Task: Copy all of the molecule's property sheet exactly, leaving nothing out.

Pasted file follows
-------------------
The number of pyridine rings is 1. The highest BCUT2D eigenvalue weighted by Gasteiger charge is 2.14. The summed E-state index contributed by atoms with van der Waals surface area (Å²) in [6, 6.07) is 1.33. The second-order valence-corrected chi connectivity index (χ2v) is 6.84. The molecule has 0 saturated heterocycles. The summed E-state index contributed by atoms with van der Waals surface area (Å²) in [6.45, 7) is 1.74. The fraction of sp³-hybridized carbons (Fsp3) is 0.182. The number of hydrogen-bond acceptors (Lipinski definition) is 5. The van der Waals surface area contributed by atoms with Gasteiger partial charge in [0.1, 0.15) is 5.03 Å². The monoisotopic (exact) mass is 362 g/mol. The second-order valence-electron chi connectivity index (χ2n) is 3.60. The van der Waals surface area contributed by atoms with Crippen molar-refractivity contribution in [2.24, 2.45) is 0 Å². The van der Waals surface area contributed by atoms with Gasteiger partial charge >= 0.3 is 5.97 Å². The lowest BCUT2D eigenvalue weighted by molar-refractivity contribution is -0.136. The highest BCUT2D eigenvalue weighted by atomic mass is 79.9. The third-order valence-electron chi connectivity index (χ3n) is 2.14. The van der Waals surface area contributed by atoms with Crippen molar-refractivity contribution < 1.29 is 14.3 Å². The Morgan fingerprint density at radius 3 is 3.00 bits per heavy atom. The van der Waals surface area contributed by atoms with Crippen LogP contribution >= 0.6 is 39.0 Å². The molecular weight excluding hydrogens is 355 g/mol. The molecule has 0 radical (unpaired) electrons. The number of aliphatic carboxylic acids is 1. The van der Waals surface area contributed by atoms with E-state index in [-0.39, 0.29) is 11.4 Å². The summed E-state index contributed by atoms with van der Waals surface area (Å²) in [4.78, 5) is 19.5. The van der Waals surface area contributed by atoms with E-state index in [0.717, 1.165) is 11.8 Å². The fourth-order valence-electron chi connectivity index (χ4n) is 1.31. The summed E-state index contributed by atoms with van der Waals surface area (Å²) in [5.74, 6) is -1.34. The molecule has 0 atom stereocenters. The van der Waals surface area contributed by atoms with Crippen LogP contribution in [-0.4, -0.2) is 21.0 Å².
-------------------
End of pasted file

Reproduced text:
The number of pyridine rings is 1. The highest BCUT2D eigenvalue weighted by Gasteiger charge is 2.14. The summed E-state index contributed by atoms with van der Waals surface area (Å²) in [6, 6.07) is 1.33. The second-order valence-corrected chi connectivity index (χ2v) is 6.84. The molecule has 0 saturated heterocycles. The summed E-state index contributed by atoms with van der Waals surface area (Å²) in [6.45, 7) is 1.74. The fraction of sp³-hybridized carbons (Fsp3) is 0.182. The number of hydrogen-bond acceptors (Lipinski definition) is 5. The van der Waals surface area contributed by atoms with Gasteiger partial charge in [0.1, 0.15) is 5.03 Å². The monoisotopic (exact) mass is 362 g/mol. The second-order valence-electron chi connectivity index (χ2n) is 3.60. The van der Waals surface area contributed by atoms with Crippen molar-refractivity contribution in [2.24, 2.45) is 0 Å². The van der Waals surface area contributed by atoms with Gasteiger partial charge >= 0.3 is 5.97 Å². The lowest BCUT2D eigenvalue weighted by molar-refractivity contribution is -0.136. The highest BCUT2D eigenvalue weighted by atomic mass is 79.9. The third-order valence-electron chi connectivity index (χ3n) is 2.14. The van der Waals surface area contributed by atoms with Crippen molar-refractivity contribution < 1.29 is 14.3 Å². The Morgan fingerprint density at radius 3 is 3.00 bits per heavy atom. The van der Waals surface area contributed by atoms with Crippen LogP contribution >= 0.6 is 39.0 Å². The molecular weight excluding hydrogens is 355 g/mol. The molecule has 0 radical (unpaired) electrons. The number of aliphatic carboxylic acids is 1. The van der Waals surface area contributed by atoms with E-state index in [-0.39, 0.29) is 11.4 Å². The summed E-state index contributed by atoms with van der Waals surface area (Å²) in [4.78, 5) is 19.5. The van der Waals surface area contributed by atoms with E-state index in [0.717, 1.165) is 11.8 Å². The fourth-order valence-electron chi connectivity index (χ4n) is 1.31. The summed E-state index contributed by atoms with van der Waals surface area (Å²) in [5.74, 6) is -1.34. The molecule has 0 atom stereocenters. The van der Waals surface area contributed by atoms with Crippen LogP contribution in [-0.4, -0.2) is 21.0 Å².